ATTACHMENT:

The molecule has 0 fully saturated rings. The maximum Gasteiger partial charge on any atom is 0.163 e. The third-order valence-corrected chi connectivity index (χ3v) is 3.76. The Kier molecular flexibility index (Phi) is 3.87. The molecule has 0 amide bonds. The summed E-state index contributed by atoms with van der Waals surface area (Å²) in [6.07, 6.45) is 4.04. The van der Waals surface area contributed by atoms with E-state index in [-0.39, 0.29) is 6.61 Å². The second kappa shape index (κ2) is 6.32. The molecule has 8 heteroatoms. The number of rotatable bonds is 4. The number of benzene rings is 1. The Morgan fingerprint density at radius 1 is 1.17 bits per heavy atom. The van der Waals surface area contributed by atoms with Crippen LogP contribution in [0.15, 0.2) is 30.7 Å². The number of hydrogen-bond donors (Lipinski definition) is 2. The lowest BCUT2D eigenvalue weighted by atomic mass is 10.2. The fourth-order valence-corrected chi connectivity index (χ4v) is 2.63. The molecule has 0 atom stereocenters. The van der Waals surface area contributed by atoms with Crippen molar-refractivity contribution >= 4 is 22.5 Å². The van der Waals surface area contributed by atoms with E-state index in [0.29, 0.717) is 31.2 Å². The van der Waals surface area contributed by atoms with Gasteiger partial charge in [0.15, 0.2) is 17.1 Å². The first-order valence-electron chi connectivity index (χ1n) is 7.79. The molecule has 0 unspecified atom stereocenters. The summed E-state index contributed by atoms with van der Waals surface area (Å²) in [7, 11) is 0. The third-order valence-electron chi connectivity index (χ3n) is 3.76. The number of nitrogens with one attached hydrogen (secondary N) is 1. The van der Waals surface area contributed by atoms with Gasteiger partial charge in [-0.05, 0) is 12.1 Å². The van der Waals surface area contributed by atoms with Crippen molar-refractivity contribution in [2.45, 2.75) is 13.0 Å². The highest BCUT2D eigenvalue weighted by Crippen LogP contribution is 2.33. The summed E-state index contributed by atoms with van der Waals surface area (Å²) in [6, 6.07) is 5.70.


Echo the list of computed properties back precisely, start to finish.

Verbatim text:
The molecule has 0 fully saturated rings. The maximum Gasteiger partial charge on any atom is 0.163 e. The third-order valence-corrected chi connectivity index (χ3v) is 3.76. The Kier molecular flexibility index (Phi) is 3.87. The molecule has 0 amide bonds. The summed E-state index contributed by atoms with van der Waals surface area (Å²) in [6.07, 6.45) is 4.04. The van der Waals surface area contributed by atoms with E-state index in [-0.39, 0.29) is 6.61 Å². The second kappa shape index (κ2) is 6.32. The molecule has 8 heteroatoms. The number of rotatable bonds is 4. The number of benzene rings is 1. The Morgan fingerprint density at radius 1 is 1.17 bits per heavy atom. The van der Waals surface area contributed by atoms with Crippen LogP contribution in [0.15, 0.2) is 30.7 Å². The number of hydrogen-bond donors (Lipinski definition) is 2. The lowest BCUT2D eigenvalue weighted by atomic mass is 10.2. The fourth-order valence-corrected chi connectivity index (χ4v) is 2.63. The molecule has 0 atom stereocenters. The van der Waals surface area contributed by atoms with Crippen molar-refractivity contribution >= 4 is 22.5 Å². The van der Waals surface area contributed by atoms with E-state index in [0.29, 0.717) is 31.2 Å². The van der Waals surface area contributed by atoms with Gasteiger partial charge in [0.15, 0.2) is 17.1 Å². The first-order valence-electron chi connectivity index (χ1n) is 7.79. The molecule has 0 unspecified atom stereocenters. The summed E-state index contributed by atoms with van der Waals surface area (Å²) in [7, 11) is 0. The third-order valence-electron chi connectivity index (χ3n) is 3.76. The number of nitrogens with one attached hydrogen (secondary N) is 1. The van der Waals surface area contributed by atoms with Gasteiger partial charge in [-0.05, 0) is 12.1 Å². The van der Waals surface area contributed by atoms with Crippen molar-refractivity contribution in [2.45, 2.75) is 13.0 Å². The highest BCUT2D eigenvalue weighted by Crippen LogP contribution is 2.33. The summed E-state index contributed by atoms with van der Waals surface area (Å²) in [6, 6.07) is 5.70.